Slow News day then?
Or are EL crying in their spilt milk about the sacking of the Man U manager?
Ok, I'm out of here
The Loch Ness monster presents one of the greatest mysteries of recent times. After all, who in their right mind would believe a great green beastie was lurking down at the bottom of a midge-ridden Scottish lake? Now the answer has been revealed, after it emerged Apple fanbois can use their fondleslabs or iPhones to peer at …
The artifact looks like a fish; you could make out the head, body, pectoral fins and tail. It's very symmetric, and the way the different regions are graded even suggests "it" has just surfaced and is about to begin diving back. The ship's contours are comparatively easy to miss – I didn't notice it until told what to look for. All in all, if I had seen this picture devoid of any context, I'd likely say "oh, it's just a whale shark or something".
It's only the fact we have no emotional attachment whatsoever to such fairy tales that makes it easy to dismiss the picture as an artifact of satellite imaging (don't know about you; I didn't bother checking whether satellite imaging could really generate these kinds of artifacts). But "true believers", I can totally imagine they will look at this picture and undoubtedly see the Loch Ness Monster – or the Virgin Mary, for that matter.
Yep, it's proof that there are still plenty of gullible potential tourists around, and that's all that matters.
And just think what the sight of a long arm in a plesioaur neck will do for this crowd - when they've ably demonstrated they were happy to spluff half a grand every time they saw some nob in a turtle-neck...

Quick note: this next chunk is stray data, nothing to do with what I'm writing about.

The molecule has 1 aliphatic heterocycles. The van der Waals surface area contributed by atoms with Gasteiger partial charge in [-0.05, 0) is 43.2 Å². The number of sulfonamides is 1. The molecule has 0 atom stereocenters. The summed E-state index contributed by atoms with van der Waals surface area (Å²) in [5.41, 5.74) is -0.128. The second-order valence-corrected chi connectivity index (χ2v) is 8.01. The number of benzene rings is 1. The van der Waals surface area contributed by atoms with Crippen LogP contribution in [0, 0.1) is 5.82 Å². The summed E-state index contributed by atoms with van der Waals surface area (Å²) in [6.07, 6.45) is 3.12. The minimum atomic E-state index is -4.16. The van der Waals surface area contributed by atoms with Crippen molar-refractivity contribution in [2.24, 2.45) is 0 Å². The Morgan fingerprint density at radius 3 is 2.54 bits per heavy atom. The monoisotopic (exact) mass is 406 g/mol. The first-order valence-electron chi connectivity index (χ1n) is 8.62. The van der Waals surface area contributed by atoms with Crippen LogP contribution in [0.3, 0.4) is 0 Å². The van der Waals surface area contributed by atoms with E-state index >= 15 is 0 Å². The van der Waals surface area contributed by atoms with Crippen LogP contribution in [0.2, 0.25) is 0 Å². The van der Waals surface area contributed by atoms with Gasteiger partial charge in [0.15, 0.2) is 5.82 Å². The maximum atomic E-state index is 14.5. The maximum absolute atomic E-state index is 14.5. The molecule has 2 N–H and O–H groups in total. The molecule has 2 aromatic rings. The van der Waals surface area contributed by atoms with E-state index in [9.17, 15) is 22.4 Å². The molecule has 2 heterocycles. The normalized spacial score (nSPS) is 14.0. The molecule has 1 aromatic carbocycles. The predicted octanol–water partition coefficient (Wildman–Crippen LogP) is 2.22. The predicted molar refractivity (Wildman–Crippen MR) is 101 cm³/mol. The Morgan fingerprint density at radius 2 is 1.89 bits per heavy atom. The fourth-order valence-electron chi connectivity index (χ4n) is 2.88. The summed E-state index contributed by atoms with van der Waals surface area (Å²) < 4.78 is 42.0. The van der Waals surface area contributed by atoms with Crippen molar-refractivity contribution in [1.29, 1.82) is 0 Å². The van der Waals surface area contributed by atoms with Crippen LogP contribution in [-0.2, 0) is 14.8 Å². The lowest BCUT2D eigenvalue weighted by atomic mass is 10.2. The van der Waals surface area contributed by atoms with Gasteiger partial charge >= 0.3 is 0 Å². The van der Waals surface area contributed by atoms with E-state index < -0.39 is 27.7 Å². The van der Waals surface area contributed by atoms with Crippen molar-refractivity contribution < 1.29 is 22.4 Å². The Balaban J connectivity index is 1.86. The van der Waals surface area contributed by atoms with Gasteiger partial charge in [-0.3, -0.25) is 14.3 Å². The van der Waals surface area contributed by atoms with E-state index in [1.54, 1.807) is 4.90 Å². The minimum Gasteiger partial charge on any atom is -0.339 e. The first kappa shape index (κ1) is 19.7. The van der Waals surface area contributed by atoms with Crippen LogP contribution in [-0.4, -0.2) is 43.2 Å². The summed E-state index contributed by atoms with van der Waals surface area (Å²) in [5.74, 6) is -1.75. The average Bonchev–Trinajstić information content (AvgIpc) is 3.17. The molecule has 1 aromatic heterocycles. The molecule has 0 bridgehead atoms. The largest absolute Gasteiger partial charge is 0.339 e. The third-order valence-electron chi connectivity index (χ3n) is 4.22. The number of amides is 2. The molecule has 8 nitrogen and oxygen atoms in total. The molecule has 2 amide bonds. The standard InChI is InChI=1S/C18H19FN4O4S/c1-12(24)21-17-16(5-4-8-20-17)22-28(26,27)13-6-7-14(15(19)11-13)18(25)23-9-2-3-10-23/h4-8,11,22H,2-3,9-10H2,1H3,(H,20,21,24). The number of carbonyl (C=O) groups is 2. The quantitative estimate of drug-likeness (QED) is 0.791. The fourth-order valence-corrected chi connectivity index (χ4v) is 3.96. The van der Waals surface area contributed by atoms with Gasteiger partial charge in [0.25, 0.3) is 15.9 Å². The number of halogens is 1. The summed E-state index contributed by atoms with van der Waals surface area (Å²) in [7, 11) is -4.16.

When it comes to the length of haggis legs, you have to remember that, in nature, there are clockwise and anti-clockwise varieties. The former has a longer left leg, and the latter a longer right leg. The reason that haggis has come down in price, and become more available over the last few years is the breakthrough in mating clockwise and anti-clockwise to produce the lowland haggis with equal length legs, which makes them easier to farm.
No - it's got to be TRUE. Its mebbie a wee bit fishy, but its probably one o' Alec's yes vote campaigners.
1. It's got rounded corners.
2. It ya look veery carfulie it's bein driven be a nae so wee haggis, AND ALL GOOD HAGGISESS HAVE ROUNDED CORNERS. (and bow leggies an rounded spurrenz)
3. I'm sure that's a frikkin laser on its wee nose.
Oh - it's Apple maps you say - That'll be the Thames then. It's either the latest coalition flagship policy sinking without trace or one of Master Millipede's bright ideas coming back to bite him.
Due to the shape of the loch (you don't call them lakes laddie!) it is common to see dark standing waves on the surface long after the ferry and other leisure boats have gone past. The water is always murky as its full of peat particles and floating trees that have been blown down in storms.
So don't get too excited yer eejits!
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